Thunder Identity Emerges As Summer League Concludes

By Nick Gallo | Thunder Basketball Writer | mailbag@okcthunder.com

ORLANDO – Selfless, physical, aggressive and quick team basketball is the Thunder’s identity, but it’s rare for a team’s style to emerge so strongly in a Summer League game. Continuity and commitment to develop players is why that personality gleamed in the Thunder’s final game in the annual offseason tournament.

Despite falling behind 11-2 to start Friday morning’s third-place game, Summer League Head Coach Mark Daigneault’s squad turned on the jets towards the end of the first quarter. Relying on its principles, the Thunder cruised to an emphatic 86-72 victory over the Miami Heat.

Leading the way was Thunder point guard Semaj Christon, who scored 22 points on 10-for-14 shooting while also dishing out four assists. Over and again, Christon was able to get a step on his man to get into the rim or score on mid-range jumpers.

Postgame Reaction/Highlights

A standout for the Oklahoma City Blue, Christon spent last season playing professionally in Italy. There’s no defensive three seconds in the Italian league, meaning Christon had to expand his game and hone his strengths of attacking the lane. That showed this week, including his dominant performance on Friday.

“Today was pretty consistent with what he’s done,” Daigneault said. “He’s really gotten his defense into the game and he’s matured his offense. He’s running the team really well, has a clear understanding of what we want and he hits the paint. Guys who hit the paint put pressure on the defense.”

“I was just staying aggressive,” Christon said. “My teammates spaced out for me so I could get into the lane. Nobody stepped up so I just finished the play.”

On multiple occasions in the second half, the Thunder posted up Christon on a shorter opponent and simply threw the ball in over the top to get an easy layup at the rim. The spacing that the Thunder’s hot three-point shooting (6-for-13, all after the first quarter) created left the lane wide open.

“I’m just reading the game,” Christon explained. “Coach has given me the leeway if I have a smaller guard on me that I can go to the block and play.”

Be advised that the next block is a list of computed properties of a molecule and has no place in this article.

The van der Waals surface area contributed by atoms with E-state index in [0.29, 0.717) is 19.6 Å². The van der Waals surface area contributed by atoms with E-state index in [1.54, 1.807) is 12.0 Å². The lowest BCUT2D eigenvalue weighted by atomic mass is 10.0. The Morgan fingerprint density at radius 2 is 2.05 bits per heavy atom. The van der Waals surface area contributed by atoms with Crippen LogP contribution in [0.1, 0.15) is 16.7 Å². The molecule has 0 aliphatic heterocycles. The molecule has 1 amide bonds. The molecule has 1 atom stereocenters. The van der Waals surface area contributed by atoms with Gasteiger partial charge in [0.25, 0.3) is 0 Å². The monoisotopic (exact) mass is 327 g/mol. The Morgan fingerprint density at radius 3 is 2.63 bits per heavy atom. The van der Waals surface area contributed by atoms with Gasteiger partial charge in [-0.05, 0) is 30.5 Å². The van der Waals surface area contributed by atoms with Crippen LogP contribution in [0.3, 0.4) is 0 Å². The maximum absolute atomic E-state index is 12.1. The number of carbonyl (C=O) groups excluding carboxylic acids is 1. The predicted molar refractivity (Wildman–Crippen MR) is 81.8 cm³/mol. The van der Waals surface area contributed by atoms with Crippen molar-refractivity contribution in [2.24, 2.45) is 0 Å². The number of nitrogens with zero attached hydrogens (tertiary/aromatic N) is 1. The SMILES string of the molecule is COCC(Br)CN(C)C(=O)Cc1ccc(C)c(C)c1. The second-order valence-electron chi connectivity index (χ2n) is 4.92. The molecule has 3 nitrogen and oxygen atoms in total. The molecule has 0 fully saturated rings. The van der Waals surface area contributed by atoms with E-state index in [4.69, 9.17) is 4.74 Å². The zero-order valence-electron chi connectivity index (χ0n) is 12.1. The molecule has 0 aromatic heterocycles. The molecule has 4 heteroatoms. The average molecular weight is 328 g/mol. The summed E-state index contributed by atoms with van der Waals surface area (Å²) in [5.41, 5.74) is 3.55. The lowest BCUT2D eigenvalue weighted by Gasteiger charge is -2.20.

That spacing and the threat of the outside shot also generated opportunities for others, as Cameron Payne and Mitch McGary found teammates on back cuts for wide open layups. Generating those types of high-percentage looks in the flow of halfcourt offense isn’t easy, but the Thunder shot 54.2 percent from the floor because of it.

“A lot of it was out of the post,” Daigneault explained. “You throw it in there and space the floor behind it. If they try to help, you cut behind them. A lot of our stuff was on that. We were able to open the floor up.”

While the victory was obviously a plus, the more important aspect of this week’s Summer League was the game action that players got as they continue their growth and development. To put these players in realistic roles while asking them to try different strategies or test out certain skills against quality opponents in a live setting gives the organization a chance to assess where each player is heading into the rest of the offseason.

“We got a good look at what they can do. We were able to put them in some different situations,” Daigneault said.

Christon, Payne, McGary, Josh Huestis and Dakari Johnson headlined a group of players who have been with the Thunder and Oklahoma City Blue program previously before this Summer League. Guys like Marcus Lewis, Tomislav Zubcic, Richard Solomon and Reggie Williams rounded out the squad and provided a sense of unity amongst the group, which helped propel the squad to a 4-1 record and third place finish for the week.

“We all played together at one point in time, so we had a bond coming in,” Christon said. “Everybody kind of knew how each other played, so we were just getting out there and competing, staying together.”

“One thing we have a lot of pride in as an organization is 11 of the 15 guys on the roster had been in the organization at a different point. That’s how you create culture,” Daigneault noted. “You come in the first practice and you’re able to pick up where you left off. Guys know what is expected. They walk the walk. They know what it means to wear the logo.” 

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